As Slovakia Vote Looms Tomorrow, Pope Backs Traditional Marriage
Greeting Slovakian pilgrims earlier this week, the Holy Father encouraged their continuing efforts ‘in defense of the family, the vital cell of society.’
VATICAN CITY — With Slovaks set to hit the polls for tomorrow’s national referendum on marriage, Pope Francis used this week’s general audience as a chance to encourage voters in defending the sacrament’s traditional definition.
“I greet the pilgrims from Slovakia, and, through them, I wish to express my appreciation to the entire Slovak Church, encouraging everyone to continue their efforts in defense of the family, the vital cell of society,” the Pope told pilgrims at his Feb. 4 general audience.
The Pope’s declaration in defense of the family falls just days before Slovakians will vote for the third time on whether or not same-sex unions should be legalized in the country.
After the Slovakian parliament inserted the definition of traditional marriage into their constitution last year, more than 400,000 Slovaks signed a petition calling for a national vote, Reuters reported.
Saturday’s referendum poses three questions to voters: whether marriage can only be a union between a man and a woman, whether children should be adopted by same-sex couples and whether or not children can skip classes that educate them on sex and euthanasia.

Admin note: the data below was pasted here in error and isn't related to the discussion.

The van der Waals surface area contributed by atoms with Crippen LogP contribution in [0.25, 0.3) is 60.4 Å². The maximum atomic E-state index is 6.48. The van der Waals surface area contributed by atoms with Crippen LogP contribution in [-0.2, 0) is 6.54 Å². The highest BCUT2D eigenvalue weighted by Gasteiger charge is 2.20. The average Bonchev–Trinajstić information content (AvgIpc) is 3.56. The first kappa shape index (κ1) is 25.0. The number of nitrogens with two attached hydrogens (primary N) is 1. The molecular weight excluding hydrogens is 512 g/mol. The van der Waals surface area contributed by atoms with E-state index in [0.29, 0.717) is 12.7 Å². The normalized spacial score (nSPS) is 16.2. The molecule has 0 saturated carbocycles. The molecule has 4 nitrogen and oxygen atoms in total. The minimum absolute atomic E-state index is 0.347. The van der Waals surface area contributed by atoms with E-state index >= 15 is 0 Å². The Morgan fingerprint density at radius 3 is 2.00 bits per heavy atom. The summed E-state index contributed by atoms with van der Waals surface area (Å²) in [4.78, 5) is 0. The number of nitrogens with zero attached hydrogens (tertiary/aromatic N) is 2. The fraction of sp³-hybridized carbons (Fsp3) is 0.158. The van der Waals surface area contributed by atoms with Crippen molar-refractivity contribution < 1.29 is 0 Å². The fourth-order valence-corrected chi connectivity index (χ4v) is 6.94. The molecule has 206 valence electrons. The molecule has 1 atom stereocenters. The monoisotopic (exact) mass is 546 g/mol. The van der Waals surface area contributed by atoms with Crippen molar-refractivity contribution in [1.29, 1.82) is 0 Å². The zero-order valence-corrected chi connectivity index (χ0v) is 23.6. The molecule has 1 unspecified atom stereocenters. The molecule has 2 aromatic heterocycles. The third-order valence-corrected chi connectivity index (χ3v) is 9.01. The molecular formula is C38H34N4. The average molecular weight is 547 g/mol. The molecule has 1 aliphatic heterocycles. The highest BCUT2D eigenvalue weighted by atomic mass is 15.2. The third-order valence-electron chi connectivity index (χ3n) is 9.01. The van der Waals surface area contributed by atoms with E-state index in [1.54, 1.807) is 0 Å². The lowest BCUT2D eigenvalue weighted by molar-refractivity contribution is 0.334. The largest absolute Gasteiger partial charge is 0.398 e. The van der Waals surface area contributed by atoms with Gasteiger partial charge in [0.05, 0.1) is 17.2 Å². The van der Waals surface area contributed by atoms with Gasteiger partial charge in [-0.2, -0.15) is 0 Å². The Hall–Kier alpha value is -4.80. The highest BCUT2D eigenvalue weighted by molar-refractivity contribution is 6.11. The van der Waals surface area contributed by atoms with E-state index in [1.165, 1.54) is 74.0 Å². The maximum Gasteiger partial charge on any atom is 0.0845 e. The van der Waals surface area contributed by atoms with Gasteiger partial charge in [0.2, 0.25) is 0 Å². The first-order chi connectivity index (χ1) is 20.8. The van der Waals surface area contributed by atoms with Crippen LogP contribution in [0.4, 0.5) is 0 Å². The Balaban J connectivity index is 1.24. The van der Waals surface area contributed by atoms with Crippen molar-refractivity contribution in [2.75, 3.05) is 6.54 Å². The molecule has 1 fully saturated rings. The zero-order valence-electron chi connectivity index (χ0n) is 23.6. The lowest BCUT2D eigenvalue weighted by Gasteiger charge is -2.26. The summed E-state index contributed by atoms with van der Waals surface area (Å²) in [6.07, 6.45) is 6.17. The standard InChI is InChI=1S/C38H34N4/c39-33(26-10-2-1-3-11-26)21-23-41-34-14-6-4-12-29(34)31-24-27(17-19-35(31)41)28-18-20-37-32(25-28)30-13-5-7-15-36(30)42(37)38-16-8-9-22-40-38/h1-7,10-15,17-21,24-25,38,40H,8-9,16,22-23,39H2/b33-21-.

Same-sex unions of any type are currently illegal in Slovakia, and two attempts to push them through parliament have failed in the past, Reuters reported.
The country’s bishops have urged widespread support for campaigns to keep the traditional definition of marriage, and the Slovakian Episcopal Conference issued a pastoral letter on the topic that was read aloud in a televised Mass Feb. 1.
Referencing St. Joseph’s immediate defense of the Child Jesus when informed by an angel that Herod was seeking to kill him after his birth, the bishops encouraged all parents and grandparents to go to the polls and defend young lives and families.
In the face of those who want to distort children’s personalities and sexuality to the extent that their future marital relationships will be affected, the bishops said that parents cannot remain “impassive.”
Pope Francis in October warned members of the German Schoenstatt movement that the sacrament of marriage today has been reduced to an association and encouraged them to be faithful witnesses in a secular world.
“The family is being hit, the family is being struck, and the family is being bastardized. … You can call everything family, right?” he asked.
“What is being proposed is not marriage; it’s an association. But it’s not marriage! It’s necessary to say these things very clearly, and we have to say it!”
Pope Francis also lamented the fact that there are so many “new forms” of unions that are “totally destructive and limiting the greatness of the love of marriage.”
He encouraged Catholics to engage in “close combat” with these destructive unions, particularly in the area of pastoral care, saying that it is the key to defending the sanctity of the sacrament.